This book is based upon the
monetary theories of the now obscure late 19th Century economist
Alexander Del Mar, the author of “The Science of Money.”
Del Mar defined money in
three ways, as an abstract means of saving and storing value, as a measurement
of the worth of things, and as a means of exchange.
Utilizing this thesis, author
and syndicated radio commentator Chuck Morse examines the history of money and
currencies with a particular emphasis on the story of American currency from
Colonial times to the present.
Through this analysis, Morse
compares the various and at times intense struggle through American history
between the school of thought, first articulated by Benjamin Franklin, Thomas
Jefferson and James Madison, which held that currency, in order to find its
true expression as described later by Del Mar, should be created and issued
directly by the U.S. Government interest free.
This view was countered by
Alexander Hamilton who played a pivotal role in the establishment of the First
Bank of the United States, a private banking institution that was granted a
virtual monopoly to issue, at interest, the American currency.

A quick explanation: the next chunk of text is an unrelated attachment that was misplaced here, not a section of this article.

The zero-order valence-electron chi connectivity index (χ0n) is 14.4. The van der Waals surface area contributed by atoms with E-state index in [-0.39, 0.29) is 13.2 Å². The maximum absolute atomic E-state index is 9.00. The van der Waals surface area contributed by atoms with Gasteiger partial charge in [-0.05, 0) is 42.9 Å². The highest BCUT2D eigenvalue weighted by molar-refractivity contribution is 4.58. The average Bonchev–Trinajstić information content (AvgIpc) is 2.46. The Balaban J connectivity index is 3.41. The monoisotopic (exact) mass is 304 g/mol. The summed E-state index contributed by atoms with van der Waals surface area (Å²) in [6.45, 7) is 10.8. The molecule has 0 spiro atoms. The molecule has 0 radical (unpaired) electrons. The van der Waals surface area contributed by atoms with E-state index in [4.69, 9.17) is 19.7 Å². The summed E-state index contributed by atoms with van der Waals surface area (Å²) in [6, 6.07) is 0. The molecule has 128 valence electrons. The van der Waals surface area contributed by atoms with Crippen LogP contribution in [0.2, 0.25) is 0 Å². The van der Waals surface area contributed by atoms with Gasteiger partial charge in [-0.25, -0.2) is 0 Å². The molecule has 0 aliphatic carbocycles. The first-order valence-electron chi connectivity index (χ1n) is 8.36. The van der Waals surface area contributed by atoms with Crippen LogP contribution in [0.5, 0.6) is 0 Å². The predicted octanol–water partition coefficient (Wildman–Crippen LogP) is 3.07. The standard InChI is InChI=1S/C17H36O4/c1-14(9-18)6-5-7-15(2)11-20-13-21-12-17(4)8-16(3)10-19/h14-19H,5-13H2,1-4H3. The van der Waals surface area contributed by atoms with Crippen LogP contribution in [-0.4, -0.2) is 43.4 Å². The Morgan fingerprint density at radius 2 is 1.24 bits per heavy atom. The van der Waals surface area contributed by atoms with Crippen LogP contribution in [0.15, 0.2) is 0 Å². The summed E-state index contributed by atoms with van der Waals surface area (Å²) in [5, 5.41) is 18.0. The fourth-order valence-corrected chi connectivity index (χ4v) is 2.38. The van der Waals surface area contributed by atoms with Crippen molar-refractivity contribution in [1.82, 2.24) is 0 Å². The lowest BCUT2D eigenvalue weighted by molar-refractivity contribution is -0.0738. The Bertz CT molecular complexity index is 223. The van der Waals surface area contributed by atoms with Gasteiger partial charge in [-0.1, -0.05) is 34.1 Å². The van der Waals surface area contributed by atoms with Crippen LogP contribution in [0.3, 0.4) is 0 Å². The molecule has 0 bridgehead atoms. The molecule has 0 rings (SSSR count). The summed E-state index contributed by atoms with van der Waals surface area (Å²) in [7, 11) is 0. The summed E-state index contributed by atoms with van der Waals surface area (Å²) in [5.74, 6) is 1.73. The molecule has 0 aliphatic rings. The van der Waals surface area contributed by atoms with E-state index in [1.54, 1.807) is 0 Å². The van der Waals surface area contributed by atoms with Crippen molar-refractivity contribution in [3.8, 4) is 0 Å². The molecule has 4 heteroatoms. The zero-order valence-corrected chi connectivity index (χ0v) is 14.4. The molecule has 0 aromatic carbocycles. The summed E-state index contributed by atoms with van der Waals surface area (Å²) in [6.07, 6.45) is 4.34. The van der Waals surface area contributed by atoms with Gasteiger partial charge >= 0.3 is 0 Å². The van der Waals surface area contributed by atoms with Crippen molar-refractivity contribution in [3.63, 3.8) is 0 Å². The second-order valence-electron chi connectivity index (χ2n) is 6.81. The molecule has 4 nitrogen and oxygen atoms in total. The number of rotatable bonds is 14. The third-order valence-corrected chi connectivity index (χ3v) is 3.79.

Thus the argument was between
public debt-free money, issued by the U.S.Treasury, and reflecting economic
production and national values, and the debt note loaned to the government.
Other champions of the debt free U. S. Note include Andrew Jackson, Abraham
Lincoln, James Garfield, Franklin D. Roosevelt, and John F. Kennedy.
Morse observes that American
money has been a debt instrument since the establishment of the Federal Reserve
Bank in 1913, which he refers to as a private cartel of banks and investors
both domestic and foreign.
Whenever our government needs money, Morse notes,
rather than simply creating our money through the Treasury, the Congress
borrows our money from the private bankers and investors at the Federal Reserve
Bank at interest. This, Morse notes, is why we have a national debt and this is
why we as citizens are up to our eyeballs in personal debt.
Our Money has been inflated
ten times over in the last half century. Morse points to periods of American
history where capital accumulation was at such a rapid rate that individuals
and businesses were virtually debt free and were able to grow by means of
investing their own profits as opposed to having to borrow, at interest, to the
This book offers suggestion
in terms of how to get out of the economic mess were are in today. Ideas are
presented in this book that would lead to a debt-free currency, one that
reflects the value of American production and one in which private bankers are not skimming off the top.
Such a form of currency, Morse notes, would be to the
benefit of everyone at all levels of the economic spectrum as such a system
would lead to genuine individual and national prosperity and sovereignty.